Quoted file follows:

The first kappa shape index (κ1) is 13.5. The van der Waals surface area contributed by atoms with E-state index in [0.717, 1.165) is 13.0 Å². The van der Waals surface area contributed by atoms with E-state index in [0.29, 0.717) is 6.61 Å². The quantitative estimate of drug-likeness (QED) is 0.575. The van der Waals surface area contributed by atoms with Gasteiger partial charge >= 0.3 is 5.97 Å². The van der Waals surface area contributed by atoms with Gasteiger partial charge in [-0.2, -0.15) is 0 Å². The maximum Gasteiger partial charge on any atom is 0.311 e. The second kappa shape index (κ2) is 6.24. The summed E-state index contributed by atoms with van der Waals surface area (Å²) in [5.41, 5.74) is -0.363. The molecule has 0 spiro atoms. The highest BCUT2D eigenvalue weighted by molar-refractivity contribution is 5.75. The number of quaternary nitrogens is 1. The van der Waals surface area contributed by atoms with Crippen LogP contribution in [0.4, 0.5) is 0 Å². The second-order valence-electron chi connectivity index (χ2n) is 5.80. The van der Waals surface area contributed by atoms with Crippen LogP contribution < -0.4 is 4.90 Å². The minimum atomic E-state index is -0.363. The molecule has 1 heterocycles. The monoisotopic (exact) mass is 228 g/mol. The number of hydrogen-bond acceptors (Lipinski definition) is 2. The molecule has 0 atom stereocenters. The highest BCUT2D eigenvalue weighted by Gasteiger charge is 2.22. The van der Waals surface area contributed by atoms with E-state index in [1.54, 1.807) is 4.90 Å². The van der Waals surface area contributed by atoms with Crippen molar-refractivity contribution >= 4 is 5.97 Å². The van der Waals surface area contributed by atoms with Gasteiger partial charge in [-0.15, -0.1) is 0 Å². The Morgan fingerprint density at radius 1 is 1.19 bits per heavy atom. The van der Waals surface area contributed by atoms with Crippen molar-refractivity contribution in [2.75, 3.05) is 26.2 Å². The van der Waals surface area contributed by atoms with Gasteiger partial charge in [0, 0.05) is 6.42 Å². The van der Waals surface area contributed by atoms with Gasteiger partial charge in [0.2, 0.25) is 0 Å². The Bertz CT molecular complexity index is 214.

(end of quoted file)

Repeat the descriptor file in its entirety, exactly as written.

The first kappa shape index (κ1) is 13.5. The van der Waals surface area contributed by atoms with E-state index in [0.717, 1.165) is 13.0 Å². The van der Waals surface area contributed by atoms with E-state index in [0.29, 0.717) is 6.61 Å². The quantitative estimate of drug-likeness (QED) is 0.575. The van der Waals surface area contributed by atoms with Gasteiger partial charge >= 0.3 is 5.97 Å². The van der Waals surface area contributed by atoms with Gasteiger partial charge in [-0.2, -0.15) is 0 Å². The maximum Gasteiger partial charge on any atom is 0.311 e. The second kappa shape index (κ2) is 6.24. The summed E-state index contributed by atoms with van der Waals surface area (Å²) in [5.41, 5.74) is -0.363. The molecule has 0 spiro atoms. The highest BCUT2D eigenvalue weighted by molar-refractivity contribution is 5.75. The number of quaternary nitrogens is 1. The van der Waals surface area contributed by atoms with Crippen LogP contribution in [0.4, 0.5) is 0 Å². The second-order valence-electron chi connectivity index (χ2n) is 5.80. The van der Waals surface area contributed by atoms with Crippen LogP contribution < -0.4 is 4.90 Å². The minimum atomic E-state index is -0.363. The molecule has 1 heterocycles. The monoisotopic (exact) mass is 228 g/mol. The number of hydrogen-bond acceptors (Lipinski definition) is 2. The molecule has 0 atom stereocenters. The highest BCUT2D eigenvalue weighted by Gasteiger charge is 2.22. The van der Waals surface area contributed by atoms with E-state index in [1.54, 1.807) is 4.90 Å². The van der Waals surface area contributed by atoms with Crippen molar-refractivity contribution >= 4 is 5.97 Å². The van der Waals surface area contributed by atoms with Gasteiger partial charge in [-0.15, -0.1) is 0 Å². The Morgan fingerprint density at radius 1 is 1.19 bits per heavy atom. The van der Waals surface area contributed by atoms with Crippen molar-refractivity contribution in [2.75, 3.05) is 26.2 Å². The van der Waals surface area contributed by atoms with Gasteiger partial charge in [0, 0.05) is 6.42 Å². The van der Waals surface area contributed by atoms with Gasteiger partial charge in [0.2, 0.25) is 0 Å². The Bertz CT molecular complexity index is 214.